Schulman: In my book, I address this via a case study of HIV criminalization. Despite the standard of medical care now available for people with HIV who have insurance, being infected is still highly stigmatizing. And where there’s a stigma there’s an anxiety, and when people have anxiety – especially when sexuality is involved – they’re much less likely to be self-critical. At first, HIV-negative people were conceptualized as needing to be responsible for keeping themselves negative. But the state shifted this narrative in the last decade to one that says, “No, you are not responsible, you are potentially criminally wronged,” offering this group an invitation to victimology. In other words, the HIV-negative person becomes defined by the state as a potential victim rather than someone who makes decisions. And in this way, an entirely new class of people was created – HIV-negative people empowered to incarcerate HIV-positive people – that could thereby enhance the power of the state. What we need, instead, is for cliques, communities, families, religions, and governments to say “Hey, you feel anxious about sex? OK, calm down people, let’s help you work out your anxiety.” But, no, people are told to call the police and put their lovers in jail.

Texte zur Kunst: In your book, you also describe a figure that is very focused on seeking freedom from blame, more so even than seeking freedom from being wrong. We find this archetype, which you term the “ethical virgin,” a particularly useful model in that it can be applied across the political spectrum. For example, one can imagine using this term for both the Left-associated “social justice warrior” and the alt-right “neoreactionary,” both of whom can be characterized by their reflex to call-out, to find fault in the other person before trying to understand where that person is coming from. Where does this “ethical virgin” fall on the spectrum of victimology?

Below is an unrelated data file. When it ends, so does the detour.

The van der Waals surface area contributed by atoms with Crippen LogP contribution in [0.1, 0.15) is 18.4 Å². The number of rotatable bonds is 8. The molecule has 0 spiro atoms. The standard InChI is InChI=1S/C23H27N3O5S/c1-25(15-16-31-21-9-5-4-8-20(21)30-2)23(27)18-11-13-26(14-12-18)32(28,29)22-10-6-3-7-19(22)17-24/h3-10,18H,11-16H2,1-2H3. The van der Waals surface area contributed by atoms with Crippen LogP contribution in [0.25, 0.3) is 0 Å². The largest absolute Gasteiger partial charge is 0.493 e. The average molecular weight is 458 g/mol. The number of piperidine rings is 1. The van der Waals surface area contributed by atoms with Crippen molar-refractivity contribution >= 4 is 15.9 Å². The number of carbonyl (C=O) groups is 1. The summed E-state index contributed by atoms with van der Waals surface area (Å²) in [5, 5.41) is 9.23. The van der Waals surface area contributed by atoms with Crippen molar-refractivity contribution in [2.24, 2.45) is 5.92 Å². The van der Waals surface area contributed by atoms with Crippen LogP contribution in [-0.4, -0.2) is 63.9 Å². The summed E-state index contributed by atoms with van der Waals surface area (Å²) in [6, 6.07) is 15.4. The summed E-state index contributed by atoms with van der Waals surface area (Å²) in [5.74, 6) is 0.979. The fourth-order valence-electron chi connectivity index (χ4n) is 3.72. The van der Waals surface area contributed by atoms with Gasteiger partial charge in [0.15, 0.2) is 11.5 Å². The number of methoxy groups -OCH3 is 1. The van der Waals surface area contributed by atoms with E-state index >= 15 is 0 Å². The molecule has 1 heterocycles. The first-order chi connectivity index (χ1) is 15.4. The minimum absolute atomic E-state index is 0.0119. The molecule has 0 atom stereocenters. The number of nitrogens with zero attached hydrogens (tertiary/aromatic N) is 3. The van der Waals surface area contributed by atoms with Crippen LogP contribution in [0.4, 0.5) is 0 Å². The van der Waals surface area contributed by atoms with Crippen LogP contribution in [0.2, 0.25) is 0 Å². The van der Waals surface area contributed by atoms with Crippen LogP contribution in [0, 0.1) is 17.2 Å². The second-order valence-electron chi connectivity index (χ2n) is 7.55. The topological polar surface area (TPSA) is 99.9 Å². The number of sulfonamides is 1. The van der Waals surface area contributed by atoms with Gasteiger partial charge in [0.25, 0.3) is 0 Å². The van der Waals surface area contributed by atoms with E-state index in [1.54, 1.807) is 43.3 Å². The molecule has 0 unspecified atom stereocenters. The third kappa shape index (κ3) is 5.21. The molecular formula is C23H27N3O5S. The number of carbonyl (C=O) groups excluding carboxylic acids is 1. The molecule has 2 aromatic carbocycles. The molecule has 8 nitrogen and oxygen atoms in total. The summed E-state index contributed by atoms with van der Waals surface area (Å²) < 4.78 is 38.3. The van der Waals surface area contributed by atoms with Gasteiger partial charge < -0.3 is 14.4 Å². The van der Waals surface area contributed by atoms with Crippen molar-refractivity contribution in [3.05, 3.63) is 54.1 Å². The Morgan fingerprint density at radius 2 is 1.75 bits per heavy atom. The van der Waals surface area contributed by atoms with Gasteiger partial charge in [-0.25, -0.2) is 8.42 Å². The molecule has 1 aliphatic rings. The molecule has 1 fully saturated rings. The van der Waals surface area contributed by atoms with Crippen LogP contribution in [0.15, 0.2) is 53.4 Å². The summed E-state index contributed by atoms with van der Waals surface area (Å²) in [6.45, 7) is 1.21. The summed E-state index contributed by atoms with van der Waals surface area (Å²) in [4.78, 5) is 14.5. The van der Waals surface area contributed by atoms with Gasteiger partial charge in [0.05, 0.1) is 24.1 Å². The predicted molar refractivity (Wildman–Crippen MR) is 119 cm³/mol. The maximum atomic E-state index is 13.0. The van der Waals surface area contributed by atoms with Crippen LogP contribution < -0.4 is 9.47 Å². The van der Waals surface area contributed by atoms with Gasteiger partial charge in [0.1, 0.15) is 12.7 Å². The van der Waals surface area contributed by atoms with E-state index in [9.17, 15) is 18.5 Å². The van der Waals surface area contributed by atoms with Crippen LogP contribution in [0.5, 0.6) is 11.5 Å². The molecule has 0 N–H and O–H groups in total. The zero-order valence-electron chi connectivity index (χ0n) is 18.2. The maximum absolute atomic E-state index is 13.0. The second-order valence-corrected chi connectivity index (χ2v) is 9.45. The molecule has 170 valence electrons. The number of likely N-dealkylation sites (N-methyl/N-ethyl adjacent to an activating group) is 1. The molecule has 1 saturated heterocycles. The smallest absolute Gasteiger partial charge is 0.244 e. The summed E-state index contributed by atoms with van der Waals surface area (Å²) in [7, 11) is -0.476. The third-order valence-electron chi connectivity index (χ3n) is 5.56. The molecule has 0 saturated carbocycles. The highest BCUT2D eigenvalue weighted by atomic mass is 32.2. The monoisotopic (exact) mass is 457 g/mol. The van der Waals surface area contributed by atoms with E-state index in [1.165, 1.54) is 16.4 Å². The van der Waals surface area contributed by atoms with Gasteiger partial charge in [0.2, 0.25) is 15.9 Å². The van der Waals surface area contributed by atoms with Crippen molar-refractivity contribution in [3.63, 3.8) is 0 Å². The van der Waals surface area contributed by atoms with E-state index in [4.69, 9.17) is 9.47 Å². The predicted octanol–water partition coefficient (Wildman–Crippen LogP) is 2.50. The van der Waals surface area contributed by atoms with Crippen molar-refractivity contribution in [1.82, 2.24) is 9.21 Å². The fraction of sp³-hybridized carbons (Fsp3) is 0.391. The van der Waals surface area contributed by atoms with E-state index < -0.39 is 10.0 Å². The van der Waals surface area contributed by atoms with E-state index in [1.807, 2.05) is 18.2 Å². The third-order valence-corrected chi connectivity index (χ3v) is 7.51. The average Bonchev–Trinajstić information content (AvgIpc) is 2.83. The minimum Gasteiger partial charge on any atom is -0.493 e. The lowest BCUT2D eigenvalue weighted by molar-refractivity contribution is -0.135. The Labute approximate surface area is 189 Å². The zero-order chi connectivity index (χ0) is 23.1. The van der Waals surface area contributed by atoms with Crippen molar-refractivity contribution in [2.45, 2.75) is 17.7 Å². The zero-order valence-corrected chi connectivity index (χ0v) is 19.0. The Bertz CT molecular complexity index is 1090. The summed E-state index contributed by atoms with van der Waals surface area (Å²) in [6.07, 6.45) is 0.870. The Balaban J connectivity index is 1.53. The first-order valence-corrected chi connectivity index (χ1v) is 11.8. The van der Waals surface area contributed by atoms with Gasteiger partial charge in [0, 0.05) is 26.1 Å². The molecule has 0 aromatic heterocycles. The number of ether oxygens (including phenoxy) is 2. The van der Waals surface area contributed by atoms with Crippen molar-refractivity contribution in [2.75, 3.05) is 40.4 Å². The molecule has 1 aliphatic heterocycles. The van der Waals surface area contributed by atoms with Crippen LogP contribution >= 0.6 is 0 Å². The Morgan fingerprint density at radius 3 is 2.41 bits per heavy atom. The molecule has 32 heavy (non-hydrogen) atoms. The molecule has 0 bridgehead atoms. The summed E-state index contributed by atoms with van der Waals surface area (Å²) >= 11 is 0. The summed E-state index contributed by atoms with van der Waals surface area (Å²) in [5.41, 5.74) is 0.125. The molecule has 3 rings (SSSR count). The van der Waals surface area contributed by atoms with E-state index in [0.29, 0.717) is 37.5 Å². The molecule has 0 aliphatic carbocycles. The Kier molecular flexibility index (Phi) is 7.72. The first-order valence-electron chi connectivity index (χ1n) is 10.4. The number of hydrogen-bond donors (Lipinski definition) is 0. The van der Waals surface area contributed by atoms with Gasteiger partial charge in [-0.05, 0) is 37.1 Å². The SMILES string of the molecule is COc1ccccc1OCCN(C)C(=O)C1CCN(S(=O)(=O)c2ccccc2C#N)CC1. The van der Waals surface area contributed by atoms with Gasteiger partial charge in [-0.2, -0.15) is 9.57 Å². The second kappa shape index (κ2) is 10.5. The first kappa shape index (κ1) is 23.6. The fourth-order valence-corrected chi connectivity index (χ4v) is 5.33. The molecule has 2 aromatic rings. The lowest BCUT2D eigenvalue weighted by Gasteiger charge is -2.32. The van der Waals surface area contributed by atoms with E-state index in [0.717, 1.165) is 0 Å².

Schulman: One of the sources for my book is Catherine Hodes, a social worker in New York City who’s done work with violence for more than 25 years. It was her recent observation that conflict and abuse are being conflated. According to Hodes, conflict is a power struggle, whereas abuse involves having power over. When something happens to you that you did not cause and cannot control, that’s abuse; but if you’re part of the problem, then it’s a conflict. She says that we’re in this state where people are reflexively overstating harm, responding to any perceived contradiction with an immediate claim of innocence rather than engaging in debate, because unless you are purely and totally 100% innocent, our culture does not currently consider you eligible for compassion. But every human being who asks for help should get it; everyone should be eligible for compassion. And if the standard that you have to reach to be eligible for compassion is that you are purely, 100% innocent, then everyone will be claiming that position.

Ryan Trecartin, "Comma Boat," 2013, stills from 3-channel HD video

Texte zur Kunst: But if you’re 100% innocent, you’d also be 100% powerless, right? This would also be a problem.

Schulman: Yes. In a healthy situation, one would be delighted to learn that they are participating in creating the problem, because this would mean they also had the ability to end it. But the way it works now, if you acknowledge you have that power, then you don’t get the support of the people around you.

Class separation reinforces this. I’m a professor at a university on Staten Island where most of my students are either immigrants or from working-class white families who voted for Trump. In the case of my white students, they tend to be Italian American or Irish American, and maybe third-generation NYPD or another kind of city official, and there’s a loyalty issue there. If these students start to think differently – even if this old way of thinking works against their own and their community’s best interests – it’s like they’re being disloyal to their family. They’re emotionally tied to certain interpretations that don’t actually jive with what they’re actually living. The pull of loyalty makes it really difficult to conceptualize one’s own reality. It’s a religious model of obedience. This idea that you should repeat what you’re told and if you refuse, then you’re violating your bond with your family – this is how religions are constructed.